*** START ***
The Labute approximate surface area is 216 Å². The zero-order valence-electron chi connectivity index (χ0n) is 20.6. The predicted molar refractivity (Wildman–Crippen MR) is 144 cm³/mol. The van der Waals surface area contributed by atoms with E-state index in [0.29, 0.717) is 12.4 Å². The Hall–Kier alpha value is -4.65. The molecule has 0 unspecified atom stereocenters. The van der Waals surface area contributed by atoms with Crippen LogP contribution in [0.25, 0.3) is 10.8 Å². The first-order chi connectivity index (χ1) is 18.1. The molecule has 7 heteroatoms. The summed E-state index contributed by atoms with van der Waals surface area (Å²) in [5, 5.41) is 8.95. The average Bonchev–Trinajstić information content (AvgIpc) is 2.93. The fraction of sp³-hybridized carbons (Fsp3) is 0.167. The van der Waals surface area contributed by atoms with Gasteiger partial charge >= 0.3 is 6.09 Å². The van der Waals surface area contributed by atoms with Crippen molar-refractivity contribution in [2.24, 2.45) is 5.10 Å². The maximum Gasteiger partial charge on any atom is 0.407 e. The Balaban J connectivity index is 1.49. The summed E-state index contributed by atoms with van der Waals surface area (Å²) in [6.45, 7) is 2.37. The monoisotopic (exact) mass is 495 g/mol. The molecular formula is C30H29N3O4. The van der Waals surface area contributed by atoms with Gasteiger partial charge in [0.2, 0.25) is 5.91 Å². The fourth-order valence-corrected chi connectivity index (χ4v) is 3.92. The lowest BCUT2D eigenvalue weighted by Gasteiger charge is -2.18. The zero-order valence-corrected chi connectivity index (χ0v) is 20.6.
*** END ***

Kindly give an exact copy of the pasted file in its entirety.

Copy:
The Labute approximate surface area is 216 Å². The zero-order valence-electron chi connectivity index (χ0n) is 20.6. The predicted molar refractivity (Wildman–Crippen MR) is 144 cm³/mol. The van der Waals surface area contributed by atoms with E-state index in [0.29, 0.717) is 12.4 Å². The Hall–Kier alpha value is -4.65. The molecule has 0 unspecified atom stereocenters. The van der Waals surface area contributed by atoms with Crippen LogP contribution in [0.25, 0.3) is 10.8 Å². The first-order chi connectivity index (χ1) is 18.1. The molecule has 7 heteroatoms. The summed E-state index contributed by atoms with van der Waals surface area (Å²) in [5, 5.41) is 8.95. The average Bonchev–Trinajstić information content (AvgIpc) is 2.93. The fraction of sp³-hybridized carbons (Fsp3) is 0.167. The van der Waals surface area contributed by atoms with Gasteiger partial charge >= 0.3 is 6.09 Å². The van der Waals surface area contributed by atoms with Crippen molar-refractivity contribution in [2.24, 2.45) is 5.10 Å². The maximum Gasteiger partial charge on any atom is 0.407 e. The Balaban J connectivity index is 1.49. The summed E-state index contributed by atoms with van der Waals surface area (Å²) in [6.45, 7) is 2.37. The monoisotopic (exact) mass is 495 g/mol. The molecular formula is C30H29N3O4. The van der Waals surface area contributed by atoms with Gasteiger partial charge in [0.2, 0.25) is 5.91 Å². The fourth-order valence-corrected chi connectivity index (χ4v) is 3.92. The lowest BCUT2D eigenvalue weighted by Gasteiger charge is -2.18. The zero-order valence-corrected chi connectivity index (χ0v) is 20.6.